When “No” Can Mean “Yes”…No Zen Here

Newson August 24th, 2010No Comments

Or, how to talk a client out of wasting money.

Sometimes the best thing you can do when a client (current or new) approaches you with a new assignment is to, as clearly but respectfully as you can, let them know it’s not a good idea. This can be especially hard to do when you make money by selling your time. But I am convinced that, rather than just being the right thing to do, it’s also a smart thing to do. Helping a client make a good decision turns vendors into partners by building trust. Instead of just being an ad or web ‘mechanic’, you or your agency become someone they look to to help them reach their goals—whether that’s building brand, helping to sell, or just putting some polish on the old image.

Being seen as a vendor makes price the most significant (and sometimes the only) deciding factor on getting new work. When you’re only as good as the lowest price there are no points given for how long you’ve worked for someone, nothing earned for the last award-winning assignment—you’re only as good as the deal you can cut today. And there will always be someone willing to do the work for less. That seems like a very sharp edge to be on. But when you elect to share the client’s risk, however small it may be, you begin to change the relationship dynamic, earning your way from vendor toward partner and, in the process moving the discussion from being just about the money and the deadline to  the value of the work.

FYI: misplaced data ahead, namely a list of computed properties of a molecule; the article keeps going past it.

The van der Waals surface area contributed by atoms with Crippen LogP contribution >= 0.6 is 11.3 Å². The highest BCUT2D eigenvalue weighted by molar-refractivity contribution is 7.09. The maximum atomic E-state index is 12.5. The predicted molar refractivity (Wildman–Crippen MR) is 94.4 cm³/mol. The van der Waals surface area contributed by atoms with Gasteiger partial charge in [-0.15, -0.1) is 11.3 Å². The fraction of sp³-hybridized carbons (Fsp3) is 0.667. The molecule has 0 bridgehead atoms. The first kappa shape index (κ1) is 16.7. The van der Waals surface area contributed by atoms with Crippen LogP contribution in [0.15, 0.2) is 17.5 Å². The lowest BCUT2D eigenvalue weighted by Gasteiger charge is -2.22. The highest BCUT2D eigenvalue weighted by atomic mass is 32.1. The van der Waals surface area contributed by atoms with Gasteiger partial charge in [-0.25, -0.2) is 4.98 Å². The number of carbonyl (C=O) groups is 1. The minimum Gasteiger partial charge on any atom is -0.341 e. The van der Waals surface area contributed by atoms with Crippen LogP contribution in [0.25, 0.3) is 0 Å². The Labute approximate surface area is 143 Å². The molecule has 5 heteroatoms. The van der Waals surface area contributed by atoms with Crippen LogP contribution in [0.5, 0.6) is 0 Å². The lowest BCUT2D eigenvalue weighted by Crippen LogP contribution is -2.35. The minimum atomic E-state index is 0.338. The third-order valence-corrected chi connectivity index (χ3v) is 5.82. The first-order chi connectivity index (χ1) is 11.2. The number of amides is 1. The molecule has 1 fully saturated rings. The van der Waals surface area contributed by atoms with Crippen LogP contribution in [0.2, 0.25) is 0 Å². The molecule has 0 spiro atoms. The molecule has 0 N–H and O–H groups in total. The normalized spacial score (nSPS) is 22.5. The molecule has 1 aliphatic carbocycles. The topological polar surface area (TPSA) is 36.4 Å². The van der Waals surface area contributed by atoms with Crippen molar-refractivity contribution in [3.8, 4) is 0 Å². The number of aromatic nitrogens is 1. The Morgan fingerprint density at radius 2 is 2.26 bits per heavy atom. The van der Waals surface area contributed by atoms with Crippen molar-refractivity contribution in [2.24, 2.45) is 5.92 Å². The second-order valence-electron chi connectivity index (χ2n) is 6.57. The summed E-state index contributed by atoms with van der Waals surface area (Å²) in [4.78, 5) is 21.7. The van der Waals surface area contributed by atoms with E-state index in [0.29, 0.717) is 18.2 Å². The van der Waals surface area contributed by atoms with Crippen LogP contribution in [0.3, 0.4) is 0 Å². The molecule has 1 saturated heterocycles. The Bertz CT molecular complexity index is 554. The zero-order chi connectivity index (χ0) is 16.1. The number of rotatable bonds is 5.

Most agency types I know simply loathe the idea of being a vendor yet every time we drop our pants and make the work only about the money we reinforce the vendor image in the mind of everyone we deal with—client, service providers, and the people we work with. Price as a sole deciding factor is a pernicious and noxious weed that invades our creative garden and chokes out our growth. It is tough in these economically challenging times to remind ourselves that value is the combination of price and utility. Abandoning our creative value at the altar of price today is going to make it difficult to reclaim when the financial ship rights itself.

Can turning down new work be the right thing to do? You bet. Smart thing to do. Yep. And if you want to feel good about making an ethical choice that’s okay too. Good clients are hard to find, harder to keep. We shouldn’t short sell ourselves or their loyalty by taking the easy way out. Maintain your integrity, support your true value and your business will benefit.

That’s my stand. You?

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